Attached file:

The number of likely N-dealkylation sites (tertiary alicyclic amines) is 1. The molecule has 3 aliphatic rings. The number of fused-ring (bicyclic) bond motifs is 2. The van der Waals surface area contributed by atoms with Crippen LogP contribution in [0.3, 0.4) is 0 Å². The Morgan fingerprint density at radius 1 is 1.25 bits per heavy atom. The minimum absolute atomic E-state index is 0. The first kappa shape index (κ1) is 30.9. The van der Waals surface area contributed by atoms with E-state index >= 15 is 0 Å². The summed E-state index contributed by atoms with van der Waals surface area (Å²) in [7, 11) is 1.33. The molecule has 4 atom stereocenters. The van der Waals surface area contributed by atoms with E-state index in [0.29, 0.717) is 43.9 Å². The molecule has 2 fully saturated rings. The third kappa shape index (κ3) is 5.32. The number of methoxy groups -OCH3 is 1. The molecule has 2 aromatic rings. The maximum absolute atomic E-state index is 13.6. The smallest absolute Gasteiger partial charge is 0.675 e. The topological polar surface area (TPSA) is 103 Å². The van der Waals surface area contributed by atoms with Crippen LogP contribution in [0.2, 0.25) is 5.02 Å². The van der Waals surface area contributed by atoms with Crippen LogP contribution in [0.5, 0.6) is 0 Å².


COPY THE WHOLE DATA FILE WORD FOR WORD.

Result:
The number of likely N-dealkylation sites (tertiary alicyclic amines) is 1. The molecule has 3 aliphatic rings. The number of fused-ring (bicyclic) bond motifs is 2. The van der Waals surface area contributed by atoms with Crippen LogP contribution in [0.3, 0.4) is 0 Å². The Morgan fingerprint density at radius 1 is 1.25 bits per heavy atom. The minimum absolute atomic E-state index is 0. The first kappa shape index (κ1) is 30.9. The van der Waals surface area contributed by atoms with E-state index >= 15 is 0 Å². The summed E-state index contributed by atoms with van der Waals surface area (Å²) in [7, 11) is 1.33. The molecule has 4 atom stereocenters. The van der Waals surface area contributed by atoms with E-state index in [0.29, 0.717) is 43.9 Å². The molecule has 2 fully saturated rings. The third kappa shape index (κ3) is 5.32. The number of methoxy groups -OCH3 is 1. The molecule has 2 aromatic rings. The maximum absolute atomic E-state index is 13.6. The smallest absolute Gasteiger partial charge is 0.675 e. The topological polar surface area (TPSA) is 103 Å². The van der Waals surface area contributed by atoms with Crippen LogP contribution in [0.2, 0.25) is 5.02 Å². The van der Waals surface area contributed by atoms with Crippen LogP contribution in [0.5, 0.6) is 0 Å².